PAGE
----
Moon image via US Naval Observatory
The moon sweeps to perigee – its closest point to Earth in its monthly orbit – on September 13, 2017. Yet, at a distance of 369,860 km, this particular perigee counts as the most distant of this year’s 13 perigees. That’s in contrast to the year’s closest perigee of 357,207 km on May 26, 2017.
The moon swings to perigee and reaches its last quarter phase on September 13, 2017. One fortnight (two weeks) previous to the year’s farthest perigee, the moon had swung out to its closest apogee – farthest point from Earth in its monthly orbit – on August 30. It’s no accident that the year’s farthest perigee (close moon) and year’s closest apogee (far moon) happen in close vicinity of the quarter moons.
Like everything else in nature, the moon’s orbit is always in flux. Its shape, and its orientation relative to the Earth and sun, change all the time. The complexities of the lunar orbit all combine to bring about today’s most distant lunar perigee of the year at 16:04 UTC (11:04 a.m. CDT; translate to your time zone).
If you’re game, we’ll share a secret with you. We’ll tell you why a quarter moon at perigee is farther than the mean perigee of 363,396 km, and why a quarter moon at apogee is closer than the mean apogee distance of 405,504 km. We’ll also explain why a full moon or new moon at perigee is closer than the mean perigee, yet why a full moon or new moon at apogee is farther than the mean apogee. It all has to do with the varying eccentricity of the moon’s orbit.
The moon’s eccentric orbit
The moon’s orbit around Earth, like the Earth’s orbit around the sun, is not a perfect circle. It’s a slightly oblong ellipse. That’s why, every month, the moon reaches a nearest point to Earth at perigee and a farthest point at apogee.
However, the moon’s orbit is not highly eccentric (oblong), but nearly circular, as shown on the illustration below.
The illustrations above and below label perigee (moon’s closest point to Earth) and apogee (moon’s farthest point from Earth). A line drawn from perigee to apogee defines the major axis, or the longest diameter, of the moon’s elliptical orbit. In the parlance of astronomers, the perigee-to-apogee line is called the line of apsides. The center of the line of apsides to either the perigee point or apogee point is called the semi-major axis.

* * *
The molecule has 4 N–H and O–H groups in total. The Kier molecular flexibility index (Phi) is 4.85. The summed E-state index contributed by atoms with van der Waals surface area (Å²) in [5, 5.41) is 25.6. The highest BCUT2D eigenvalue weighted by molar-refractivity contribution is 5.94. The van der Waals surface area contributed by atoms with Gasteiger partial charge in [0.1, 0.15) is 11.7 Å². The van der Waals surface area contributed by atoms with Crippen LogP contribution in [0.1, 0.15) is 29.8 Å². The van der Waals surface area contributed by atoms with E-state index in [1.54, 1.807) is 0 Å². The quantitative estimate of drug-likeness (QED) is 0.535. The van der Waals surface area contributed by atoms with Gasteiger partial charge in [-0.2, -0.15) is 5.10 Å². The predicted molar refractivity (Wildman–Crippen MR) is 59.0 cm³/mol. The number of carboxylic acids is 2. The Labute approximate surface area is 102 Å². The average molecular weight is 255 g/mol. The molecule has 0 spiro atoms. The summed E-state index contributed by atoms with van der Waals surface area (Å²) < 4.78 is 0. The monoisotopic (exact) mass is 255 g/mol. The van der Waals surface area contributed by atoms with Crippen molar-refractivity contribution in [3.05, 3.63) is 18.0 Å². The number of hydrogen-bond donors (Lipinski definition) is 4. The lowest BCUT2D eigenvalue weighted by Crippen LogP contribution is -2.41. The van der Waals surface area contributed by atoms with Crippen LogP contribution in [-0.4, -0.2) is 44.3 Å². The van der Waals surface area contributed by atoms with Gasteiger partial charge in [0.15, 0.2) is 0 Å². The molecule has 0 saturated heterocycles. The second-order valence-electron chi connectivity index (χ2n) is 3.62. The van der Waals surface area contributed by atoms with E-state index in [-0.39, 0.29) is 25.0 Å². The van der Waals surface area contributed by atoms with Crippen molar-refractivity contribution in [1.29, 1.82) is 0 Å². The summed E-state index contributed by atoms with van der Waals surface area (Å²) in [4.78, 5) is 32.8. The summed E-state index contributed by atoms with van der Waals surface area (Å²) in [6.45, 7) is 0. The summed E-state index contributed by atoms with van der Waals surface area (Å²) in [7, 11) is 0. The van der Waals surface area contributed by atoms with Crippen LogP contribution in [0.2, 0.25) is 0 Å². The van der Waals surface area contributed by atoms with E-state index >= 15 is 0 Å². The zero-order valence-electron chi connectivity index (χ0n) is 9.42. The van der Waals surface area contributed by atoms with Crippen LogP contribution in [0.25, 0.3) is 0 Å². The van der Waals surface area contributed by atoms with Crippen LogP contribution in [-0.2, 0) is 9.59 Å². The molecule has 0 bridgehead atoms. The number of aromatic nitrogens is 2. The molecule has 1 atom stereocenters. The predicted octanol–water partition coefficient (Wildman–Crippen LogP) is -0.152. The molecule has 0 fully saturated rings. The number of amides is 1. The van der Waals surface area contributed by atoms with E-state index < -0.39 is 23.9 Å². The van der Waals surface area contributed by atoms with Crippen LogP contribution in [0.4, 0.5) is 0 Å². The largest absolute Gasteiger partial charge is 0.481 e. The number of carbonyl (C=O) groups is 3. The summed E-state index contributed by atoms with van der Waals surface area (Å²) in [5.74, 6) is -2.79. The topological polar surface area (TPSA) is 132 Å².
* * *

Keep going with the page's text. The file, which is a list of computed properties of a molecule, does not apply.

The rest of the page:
Earth does not lie at the center of the line of apsides. Instead, the Earth is offset from the center of the major axis, or line of apsides, toward the lunar perigee point. To be more precise, the Earth resides at one of the two foci of the ellipse.
Varying eccentricity of the moon’s orbit
When the moon’s major axis, or line of apsides, makes a right angle to the sun-Earth line (B in below diagram), the moon’s eccentricity decreases to a minimum. In other words, the moon’s orbit is closest to being circular when the moon’s minor axis points toward the sun. Although the moon still swings closest to Earth at perigee and farthest from Earth at apogee, the perigee distance increases and the apogee distance decreases whenever the moon’s eccentricity lessens, or more closely approaches a circle in shape.
Therefore, in 2017, the moon’s minimal eccentricity ushers in the closest apogee of the year on August 30 (404,308 km), and the year’s farthest perigee one fortnight (two weeks) later, on September 13 (369,860 km). (See B in above diagram.)
Read more: Close and far moons in 2017
Some 103 days after the minor axis points sunward (B in above diagram), it’s then the moon’s major axis that points in the sun’s direction (C in above diagram). When the major axis, or line of apsides, aligns with the sun-Earth line, the eccentricity of the moon’s orbit increases to a maximum, and its orbit becomes maximally oblong. That causes the moon to swing extra-far from Earth at lunar apogee – yet extra-close to Earth at lunar perigee.
Therefore, the new moon of December 18, 2017, will closely align with the year’s most distant apogee (406,603 km). One fortnight (two weeks) after the farthest perigee in 2017, the full moon on January 2, 2018, will present the closest perigee of 2018 (356,565 km). (See C in the above diagram.)
Also, some 103 days before the minor axis points sunward (B in above diagram), the moon’s major axis also points in the sun’s direction (A in above diagram). Again, this causes the eccentricity of the moon’s orbit to increase, to bring about a closer perigee yet farther apogee.
So, in 2017, the new supermoon of May 25, 2017 (A in above diagram) closely coincided with the year’s nearest perigee (357,207 km). Then 7 lunar months (some 206 days) thereafter (C in above diagram), the new moon of December 18, 2017, will closely align with the year’s most distant apogee (406,603 km).
And 7 lunar months (206 days) after the year’s farthest full moon (micro moon) on June 9, 2017, it’ll be the closest full moon of 2018 on January 2, 2018.
Want to know more? Eclipses and the moon’s orbit
Bottom line: In 2017, the moon swings to its most distant perigee on September 13, 2017.
Bruce McClure has served as lead writer for EarthSky's popular Tonight pages since 2004. He's a sundial aficionado, whose love for the heavens has taken him to Lake Titicaca in Bolivia and sailing in the North Atlantic, where he earned his celestial navigation certificate through the School of Ocean Sailing and Navigation. He also writes and hosts public astronomy programs and planetarium programs in and around his home in upstate New York.